I used to be really bad at maths. To be honest, in my second year of secondary school in Surinam I was bad at every subject - I believe I got a one out of ten for Spanish on my school report. It really should have been a zero, the Spanish teacher, being her usual amiable self, explained to my parents at the parents' evening. My parents did not pay any attention because they were involved in divorce procedures. So you see: divorce is not necessarily bad for children.
In the years that followed my marks for most subjects went up, except my marks for maths. ‘You know what the problem is?’ my maths teacher said in the fifth year, ‘You can’t think’. You have to realize pedagogical views are different in the tropics. But I quite liked it: not being able to think. I saw myself as an unthinking romantic, dreaming of a grand and compelling life in the faraway motherland.
At the same time, that was precisely the problem. If you wanted to reach the faraway motherland, you had to pass your maths exam. Without maths you couldn’t go to university, and so you couldn’t go to Holland. The maths exam was really an early predecessor of the naturalization exam and it was much harder. Nowadays you only need to know two Dutch sentences: "Where is the post office?" or: "How much is the repatriation grant?" In the past you had to learn all about tangent, sine and cosine.
Without maths I was doomed to stay in the tropics forever. I was tortured by fear and kept thinking about the fact that I couldn't think. I need private tuition, I yelled at my mother, extra maths lessons.
The man who was my private maths tutor had me read an article about the history of the zero first. A very long time ago, people were able to count and even perform some basic calculations, but it wasn't algebra yet. Going from five horses, five apples, to five 'things', and finally to the more abstract notion of five is an enormous mental leap. Five. Five what? Just five. They had no idea of the concept, the idea of five - five not followed by a concrete object.
The concept of 5 was unknown, not to mention -5. It would take another few millennia before people could understand -5, a step that could only be made once they grasped the zero. My appetite for maths was definitely aroused.
Today we know that we cannot function without the zero. Without the zero we wouldn't have computer language. We would have profit, but we wouldn’t have loss and so we wouldn't have capitalism either. In short: our existence as we know it is impossible without the zero.
Where does the zero come from? From India. The zero was first found somewhere near Delhi. A priest must have tried to calculate how many flowers he needed to plant to make fifty floral wreaths for the fifty statues of gods in the temple. And the priest wrote fifty on a clay tablet by jotting down a five and a zero - a circle. Just like today.
Elsewhere in India there were scholars who already used the zero more consciously in calculations such as five plus zero equals five. That was an amazing discovery. This very zero travelled east to China and west to the Arabs and even all the way to Europe and before long we had the computer and the microwave.
It will probably be clear why I’m telling you this story. Lately there have been calls for a distinction between civilisations. Some even want to separate civilisations from each other altogether – the Western and non-Western civilisations to start with. Islamic and Christian civilizations to be more precise. This Clash of Civilisations already resulted in the death of one person in Amsterdam, although I have to admit that’s a very dignified explanation of last Tuesday’s event (the murder of filmmaker Theo van Gogh by an islamic fundamentalist - ed.).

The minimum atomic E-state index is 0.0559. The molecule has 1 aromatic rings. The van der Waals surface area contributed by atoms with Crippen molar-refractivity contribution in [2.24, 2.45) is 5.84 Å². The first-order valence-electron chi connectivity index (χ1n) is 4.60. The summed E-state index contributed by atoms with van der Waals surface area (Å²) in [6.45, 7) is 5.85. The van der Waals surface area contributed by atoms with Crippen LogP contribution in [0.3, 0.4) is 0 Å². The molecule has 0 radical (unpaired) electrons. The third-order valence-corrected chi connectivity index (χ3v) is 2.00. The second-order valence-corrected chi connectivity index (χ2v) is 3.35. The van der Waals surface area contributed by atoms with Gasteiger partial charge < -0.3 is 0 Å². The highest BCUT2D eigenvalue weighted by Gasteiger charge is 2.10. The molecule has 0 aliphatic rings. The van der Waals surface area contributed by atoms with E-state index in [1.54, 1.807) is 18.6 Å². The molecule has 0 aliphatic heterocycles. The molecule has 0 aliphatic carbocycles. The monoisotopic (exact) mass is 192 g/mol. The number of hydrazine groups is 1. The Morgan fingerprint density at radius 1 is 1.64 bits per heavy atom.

But we have to be consistent. If civilisations can be compared with billiard balls bouncing off against one another, we have to keep the billiard balls pure: in colour, brilliance and shape. If not, the game can’t be played. I can’t imagine a billiard table containing egg-shaped balls. It wouldn’t work.
Anyway, if there is more than one civilisation, then we would have to start giving back everybody their fair share at some point. Because even if I nicked your pen ten years ago, honesty compels I give it back to you. If we as humanity would be dead honest, Western people would be given back their penicillin, the American Indians would keep their potato and the people of India would happily create floral wreaths with their zero.
We would end up somewhere in the Middle Ages, worse even: a thousand years earlier than that. We would live as savages in caves searching the woods and plains for edible fruits and leaves. We would die from bacterial infections by dozens and we would never be able to simply heat up a deep-frozen convenience meal in a microwave.
But that's the risk we have to take. The people of India have their floral wreaths, the American Indians have their potatoes, and the West, well, they wouldn’t be able to dosage the penicillin without proper understanding of the zero anyway, so their penicillin would be useless. Nor would they have missiles and nuclear bombs, which is a reassuring thought.
This is a caricature of human history of course. Some of what I have just said isn’t even true, because there are people who claim that the Maya Indians from South America invented the zero earlier and there are Buddhists who could swear that the great Buddha came up with the zero.
I couldn’t care less.
Civilisation is cross-fertilization. What’s invented by humanity belongs to us all. I will put it bluntly: when we talk about civilizations – plural – we are lost. There is only one civilization, and that is the universal, human civilization. If the word civilization can be used in plural, the word humanity should also have a plural. And humanities, that’s absurd. It’s humanity, everyone, humanity. Singular.
This column was published on 8 November 2004 in the Dutch newspaper NRC Handelsblad.